… And so, by the testimony of instinct, backed by the assertions of Clemenses who said they had examined the records, I have always been obliged to believe that Geoffrey Clement the martyr-maker was an ancestor of mine, and to regard him with favor, and in fact pride. This has not had a good effect upon me, for it has made me vain, and that is a fault. It has made me set myself above people who were less fortunate in their ancestry than I, and has moved me to take them down a peg, upon occasion, and say things to them which hurt them before company.
A case of the kind happened in Berlin several years ago. William Walter Phelps was our Minister at the Emperor’s Court, then, and one evening he had me to dinner to meet Count S., a cabinet minister. This nobleman was of long and illustrious descent. Of course I wanted to let out the fact that I had some ancestors, too; but I did not want to pull them out of their graves by the ears, and I never could seem to get the chance to work them in in a way that would look sufficiently casual. I suppose Phelps was in the same difficulty. In fact he looked distraught, now and then – just as a person looks who wants to uncover an ancestor purely by accident, and cannot think of a way that will seem accidental enough. But at last, after dinner, he made a try. He took us about his drawing-room, showing us the pictures, and finally stopped before a rude and ancient engraving. It was a picture of the court that tried Charles I. There was a pyramid of judges in Puritan slouch hats, and below them three bare-headed secretaries seated at a table. Mr. Phelps put his finger upon one of the three, and said with exulting indifference—
“An ancestor of mine.”
I put my finger on a judge, and retorted with scathing languidness—
“Ancestor of mine. But it is a small matter. I have others.”
It was not noble in me to do it. I have always regretted it since. But it landed him. I wonder how he felt? However, it made no difference in our friendship, which shows that he was fine and high, notwithstanding the humbleness of his origin. And it was also creditable in me, too, that I could overlook it. I made no change in my bearing toward him, but always treated him as an equal.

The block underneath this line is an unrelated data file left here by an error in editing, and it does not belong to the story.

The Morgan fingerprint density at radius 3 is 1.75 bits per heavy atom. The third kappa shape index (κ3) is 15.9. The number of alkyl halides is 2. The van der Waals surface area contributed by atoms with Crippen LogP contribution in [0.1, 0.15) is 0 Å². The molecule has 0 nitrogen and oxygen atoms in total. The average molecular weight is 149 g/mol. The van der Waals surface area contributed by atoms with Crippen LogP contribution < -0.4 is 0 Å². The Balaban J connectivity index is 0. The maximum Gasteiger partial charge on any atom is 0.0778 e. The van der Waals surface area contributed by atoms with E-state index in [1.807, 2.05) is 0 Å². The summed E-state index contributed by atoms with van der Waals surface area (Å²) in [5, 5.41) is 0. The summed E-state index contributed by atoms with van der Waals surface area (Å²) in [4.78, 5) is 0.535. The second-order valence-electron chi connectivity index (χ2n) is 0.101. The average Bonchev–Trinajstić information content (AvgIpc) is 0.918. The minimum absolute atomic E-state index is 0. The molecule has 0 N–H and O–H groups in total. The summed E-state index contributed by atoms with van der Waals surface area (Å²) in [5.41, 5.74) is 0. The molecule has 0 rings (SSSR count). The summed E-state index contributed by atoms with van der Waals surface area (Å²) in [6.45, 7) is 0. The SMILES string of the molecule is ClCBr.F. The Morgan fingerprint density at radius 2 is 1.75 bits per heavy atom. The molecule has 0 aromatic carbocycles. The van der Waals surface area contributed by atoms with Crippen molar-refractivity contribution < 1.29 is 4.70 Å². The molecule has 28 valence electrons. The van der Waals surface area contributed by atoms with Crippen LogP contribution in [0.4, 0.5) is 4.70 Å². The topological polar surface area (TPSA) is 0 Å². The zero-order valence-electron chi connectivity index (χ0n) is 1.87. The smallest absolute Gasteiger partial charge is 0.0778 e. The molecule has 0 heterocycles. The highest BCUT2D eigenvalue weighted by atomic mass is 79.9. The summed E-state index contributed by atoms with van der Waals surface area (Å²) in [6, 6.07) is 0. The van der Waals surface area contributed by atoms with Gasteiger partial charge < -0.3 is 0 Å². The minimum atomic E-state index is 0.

But it was a hard night for me in one way. Mr. Phelps thought I was the guest of honor, and so did Count S.; but I didn’t, for there was nothing in my invitation to indicate it. It was just a friendly offhand note, on a card. By the time dinner was announced Phelps was himself in a state of doubt. Something had to be done; and it was not a handy time for explanations. He tried to get me to go out with him, but I held back; then he tried S., and he also declined. There was another guest, but there was no trouble about him. We finally went out in a pile. There was a decorous plunge for seats, and I got the one at Mr. Phelps’s left, the Count captured the one facing Phelps, and the other guest had to take the place of honor, since he could not help himself. We returned to the drawing-room in the original disorder. I had new shoes on, and they were tight. At eleven I was privately crying; I couldn’t help it, the pain was so cruel. Conversation had been dead for an hour. S. had been due at the bedside of a dying official ever since half past nine. At last we all rose by one blessed impulse and went down to the street door without explanations – in a pile, and no precedence; and so, parted.
The evening had its defects; still, I got my ancestor in, and was satisfied.
Among the Virginian Clemenses were Jere. (already mentioned), and Sherrard. Jere. Clemens had a wide reputation as a good pistol-shot, and once it enabled him to get on the friendly side of some drummers when they wouldn’t have paid any attention to mere smooth words and arguments. He was out stumping the State at the time. The drummers were grouped in front of the stand, and had been hired by the opposition to drum while he made his speech. When he was ready to begin, he got out his revolver and laid it before him, and said in his soft, silky way—
“I do not wish to hurt anybody, and shall try not to; but I have got just a bullet apiece for those six drums, and if you should want to play on them, don’t stand behind them.”
Sherrard Clemens was a Republican Congressman from West Virginia in the war days, and then went out to St. Louis, where the James Clemens branch lived, and still lives, and there he became a warm rebel. This was after the war. At the time that he was a Republican I was a rebel; but by the time he had become a rebel I was become (temporarily) a Republican. The Clemenses have always done the best they could to keep the political balances level, no matter how much it might inconvenience them. I did not know what had become of Sherrard Clemens; but once I introduced Senator Hawley to a Republican mass meeting in New England, and then I got a bitter letter from Sherrard from St. Louis. He said that the Republicans of the North – no, the “mudsills of the North”—had swept away the old aristocracy of the South with fire and sword, and it ill became me, an aristocrat by blood, to train with that kind of swine. Did I forget that I was a Lambton?